Helen Degen Cohen


Helen Degen Cohen is the recipient of a National Endowment for the Arts Fellowship in Poetry, First Prize in British Stand Magazine’s International Short Story Competition, three Illinois Arts Council Literary Awards in fiction and poetry and an Illinois Arts Council Fellowship, and an Indiana Writers’ Conference Award in Poetry. She has two bodies of work: one about “the war” (including the collection, Habry); the other about “everything else” (including the chapbooks On a Good Day One Discovers Another Poet and Neruda Nights. Cohen publishes widely in both American and international journals such as The Partisan Review, Another Chicago Magazine, The Minnesota Review, Cream City, The Spoon River Poetry Review, The Antigonish Review (Canada), Versal (Holland), Stand Magazine (England), Akcent (Poland), and Nimrod. Half a dozen sections of her autobiographical novel, The Edge of the Field, have been published to date (some winning major awards), including sections in Where We Find Ourselves, a SUNY Anthology and http://levurelitteraire.com/helen-degen-cohen-eng-prose/ . Her latest chapbook, Neruda Nights was just nominated for a Pushcart. http://tinyurl.com/Neruda-Nights.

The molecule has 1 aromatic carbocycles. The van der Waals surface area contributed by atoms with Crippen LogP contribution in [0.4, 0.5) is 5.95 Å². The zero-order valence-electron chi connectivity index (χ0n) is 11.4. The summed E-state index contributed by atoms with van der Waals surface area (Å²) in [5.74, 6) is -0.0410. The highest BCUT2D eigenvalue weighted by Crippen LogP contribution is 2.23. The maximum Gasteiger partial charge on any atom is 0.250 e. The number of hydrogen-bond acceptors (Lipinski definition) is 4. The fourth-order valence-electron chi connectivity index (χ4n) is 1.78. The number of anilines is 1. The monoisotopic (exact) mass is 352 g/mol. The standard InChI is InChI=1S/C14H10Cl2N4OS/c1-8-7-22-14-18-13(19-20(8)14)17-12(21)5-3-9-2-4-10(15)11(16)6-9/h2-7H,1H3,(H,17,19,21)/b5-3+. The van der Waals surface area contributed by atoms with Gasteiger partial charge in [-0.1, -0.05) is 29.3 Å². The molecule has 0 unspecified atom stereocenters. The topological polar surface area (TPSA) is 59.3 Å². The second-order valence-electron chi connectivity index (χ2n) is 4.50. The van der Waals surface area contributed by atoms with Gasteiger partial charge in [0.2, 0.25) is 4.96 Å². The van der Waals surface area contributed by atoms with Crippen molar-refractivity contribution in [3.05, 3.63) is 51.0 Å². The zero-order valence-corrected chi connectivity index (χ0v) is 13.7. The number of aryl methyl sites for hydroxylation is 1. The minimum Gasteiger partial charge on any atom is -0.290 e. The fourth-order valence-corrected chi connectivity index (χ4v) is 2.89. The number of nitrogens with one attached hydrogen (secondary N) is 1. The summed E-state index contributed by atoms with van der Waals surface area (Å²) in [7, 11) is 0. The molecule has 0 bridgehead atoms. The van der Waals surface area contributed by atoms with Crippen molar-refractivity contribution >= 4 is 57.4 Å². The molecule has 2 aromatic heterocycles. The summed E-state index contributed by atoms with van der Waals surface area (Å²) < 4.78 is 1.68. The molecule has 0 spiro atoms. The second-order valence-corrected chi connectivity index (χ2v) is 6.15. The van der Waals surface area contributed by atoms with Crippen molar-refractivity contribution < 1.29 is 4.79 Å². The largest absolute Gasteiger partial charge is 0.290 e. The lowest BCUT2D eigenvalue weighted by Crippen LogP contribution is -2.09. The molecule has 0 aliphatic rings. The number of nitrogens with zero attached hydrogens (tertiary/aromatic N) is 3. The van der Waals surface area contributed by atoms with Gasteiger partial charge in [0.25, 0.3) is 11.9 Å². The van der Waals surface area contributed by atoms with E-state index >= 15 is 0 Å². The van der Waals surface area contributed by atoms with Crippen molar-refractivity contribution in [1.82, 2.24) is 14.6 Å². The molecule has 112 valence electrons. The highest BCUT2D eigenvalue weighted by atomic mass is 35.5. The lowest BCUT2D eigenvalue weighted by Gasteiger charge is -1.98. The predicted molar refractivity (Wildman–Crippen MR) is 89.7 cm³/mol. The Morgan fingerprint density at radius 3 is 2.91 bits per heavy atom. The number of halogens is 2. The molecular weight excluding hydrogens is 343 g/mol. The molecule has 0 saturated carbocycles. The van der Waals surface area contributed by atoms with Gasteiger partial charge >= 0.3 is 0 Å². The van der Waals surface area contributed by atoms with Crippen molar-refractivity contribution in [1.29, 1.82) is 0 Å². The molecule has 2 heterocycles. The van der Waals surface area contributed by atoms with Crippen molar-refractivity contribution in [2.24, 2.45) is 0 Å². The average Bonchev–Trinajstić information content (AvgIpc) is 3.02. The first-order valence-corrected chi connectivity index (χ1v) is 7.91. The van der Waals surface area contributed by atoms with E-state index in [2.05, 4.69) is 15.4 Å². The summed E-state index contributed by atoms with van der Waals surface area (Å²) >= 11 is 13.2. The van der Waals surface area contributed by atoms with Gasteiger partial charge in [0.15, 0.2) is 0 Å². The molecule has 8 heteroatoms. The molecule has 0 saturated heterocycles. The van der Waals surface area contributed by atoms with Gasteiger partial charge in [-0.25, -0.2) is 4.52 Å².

Midnight in Paris

When you're dying to escape, sweet-eyes,
add some warm yellow and red,
put some fuzzy brown in it,
and place it in the past.

If you're just another Woody,
begin with music, it's okay,
a hesitant boy
wishing, it's all right,
and couple of girls, both pretty.
And somewhere let there be dancing.
Don't go shy now, pumpkin.

A man dreaming of the lovely. Imagine.
(Let a young man speak for his middle age. Let him
stammer and stare, to prove his innocence.)
Add Paris.

Or else begin with Paris, deep honey brown—
how many dreamers did it take
to color Paris? Who cares, someone or other
colored up Paris, and all we had to do was
go and visit, pull it on like
these blue jeans and messable haircut, put a French
accent on jazz.

The past has warmed things up for you—
streetlights blur things for poets
who insist on the future and feel
rubble in their shoes;
blue is for loss, they tell you, and lose it.
Shoot them.
Brick-red and bourbon-hued womby-dark
corners—smile, overdo it,
put your love there. You were dying. Now
call for a car of candied gold, let
its doors open and don't
ask where it's going.

Kiss me.